Alphabet of Purim Concepts
Adar is the last month of the ancient Hebrew calendar beginning in Nissan: “it shall be the first month of the year to you” (Exodus 12:2) 2) and the sixth in the agricultural Hebrew calendar beginning in Tishrei. The Babylonian name Adar, commonly used in the post-Biblical literature is mentioned in the Bible, outside of the Book of Esther, only once in the Book of Ezra. Opinions differ with regard to the name’s meaning:
a. Adara = granary, alluding to preparation of the threshing floor for the nearing harvest;
b. Adaro = gloomy, since the sky is still cloudy during this month, as Hazal have said: In Tevet, Shevat and Adar, [the sun] travels through the wilderness, so as not to dry up the seeds [in the ground] (Babylonian Talmud, Pesachim, 94b).
The joy of the Purim holiday begins already on Rosh Chodesh (first day of the month) Adar. As the well-known saying goes - when Adar enters, joy increases.
Important event in the month of Adar:
In the period of the temple they would collect Shekels (currency) from the public for the purchase of public sacrifices, and to prepare Jerusalem for the pilgrims arriving on Passover: Repair of the roads, streets and water wells. For this reason, on the Sabbath just before Rosh Chodesh they would read the Shekalim section, the first of four special sections read during the month of Adar (see: two days of Purim).
A public appeal written by Yosef Vitkin was sent from the Land of Israel to young Jews “whose hearts are with their people and Zion” (1905).
The Damascus Blood Libel (1840)
Recruitment of volunteers to the Jewish Battalion during the First World War (1918).
Formation of the first government of the State of Israel, headed by David Ben-Gurion (1949).
Date of birth and death of Moses.
This day is Memorial Day for fallen soldiers whose place of burial is unknown.
Bnei Moshe Zionist Order established by Ahad Ha’am and his students (1889).
Sinking of the Struma immigrant ship in the Black Sea, carrying 770 Jews (1942).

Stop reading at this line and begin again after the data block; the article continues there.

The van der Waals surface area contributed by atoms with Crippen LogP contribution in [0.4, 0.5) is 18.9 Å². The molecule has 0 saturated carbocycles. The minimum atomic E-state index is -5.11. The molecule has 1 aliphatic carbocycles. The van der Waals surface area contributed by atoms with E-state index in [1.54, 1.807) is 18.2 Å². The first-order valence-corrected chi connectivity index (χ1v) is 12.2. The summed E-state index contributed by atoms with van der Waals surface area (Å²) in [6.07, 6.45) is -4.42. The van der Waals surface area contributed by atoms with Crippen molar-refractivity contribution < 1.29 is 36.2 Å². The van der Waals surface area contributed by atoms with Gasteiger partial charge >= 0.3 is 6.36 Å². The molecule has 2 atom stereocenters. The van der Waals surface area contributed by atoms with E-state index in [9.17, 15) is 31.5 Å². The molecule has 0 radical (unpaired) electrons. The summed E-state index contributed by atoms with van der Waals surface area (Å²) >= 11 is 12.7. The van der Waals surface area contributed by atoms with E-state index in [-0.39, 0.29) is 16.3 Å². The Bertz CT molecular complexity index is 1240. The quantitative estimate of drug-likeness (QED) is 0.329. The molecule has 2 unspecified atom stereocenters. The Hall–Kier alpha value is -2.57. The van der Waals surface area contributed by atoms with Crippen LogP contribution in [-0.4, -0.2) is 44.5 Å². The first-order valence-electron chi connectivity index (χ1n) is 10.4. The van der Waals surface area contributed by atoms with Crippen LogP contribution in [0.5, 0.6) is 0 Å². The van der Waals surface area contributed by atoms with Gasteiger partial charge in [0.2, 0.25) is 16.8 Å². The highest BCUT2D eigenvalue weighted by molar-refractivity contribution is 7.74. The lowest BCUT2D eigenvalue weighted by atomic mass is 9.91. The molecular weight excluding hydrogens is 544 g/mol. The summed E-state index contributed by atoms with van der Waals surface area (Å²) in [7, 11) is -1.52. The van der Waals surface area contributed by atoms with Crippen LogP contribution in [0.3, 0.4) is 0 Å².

IDF arrives at Eilat on liberation campaign. (1949).
Memorial Day to Joseph Trumpeldor and the fallen of Tel Hai in 1920.
Esther’s fast; commemorating Esther’s three-day fast before going to appeal to Achashverosh to cancel Haman’s decree to annihilate, kill and get rid of all the Jews.
Purim holiday in cities surrounded by walls since the days of Yehoshua (Joshua) Bin-Nun; for this reason, in Jerusalem Purim is celebrated one day later than other cities.
Establishment of the Jewish Battalion in Alexandria, Egypt during the First World War (1918)
Establishment of Kibbutz Hanita in the Upper Galilee (1938);
Attack on Kibbutz Tirat Zvi repelled during the 1936-1939 Arab revolt (1939).
Adar I and Adar II
Adar I is the month added to the Hebrew calendar in a leap year (Shanah Me'uberet, or pregnant year), in order to match the moon year according to which the Hebrew calendar works and the sun year that determines the seasons in which the Jewish holidays are celebrated (for example: Passover in the spring and Succoth in the fall). Since the moon calendar is 11 days shorter than the sun calendar, a month must be added approximately every three years. Altogether, seven years should be added every 19 years. Therefore, the month of Adar is added, the last month of the year according to the Biblical count. In Adar II we mark all the dates that fall in this month (see: Adar).
Hamentashen (Haman’s ears)
Special cookies made for Purim, in triangular shape usually filled with poppy seeds or other filling. The name was given apparently because of its shape, resembling a human ear, or perhaps the triangular hat of ministers in ancient times. The name’s origin could be from the legend of Haman who went in to see the king while hunched, mortified and disgraced. (Sefer Ha’aggadah 70:5119).
Governers of provinces in Persia. “... and the satraps” (Esther 9:3) is the longest word in the Bible (11 Hebrew letters).
Bigthan and Teresh
Two of the king’s guards who wanted to kill the king (Book of Esther 3:21-23).
Enclosed garden of the king’s palace
It was there that King Achashverosh held lavish banquets for his people (Book of Esther 1, 5).
One of Haman’s sons.
Hebrew name of Queen Esther.
First wife of Achashverosh, considered by many as the first feminist.
Haman’s youngest son.
Haman’s wife; she was the one who advised him to prepare the hanging tree for Mordechai, and later understood that Haman’s fate was sealed, and that the king would remove him from his seat.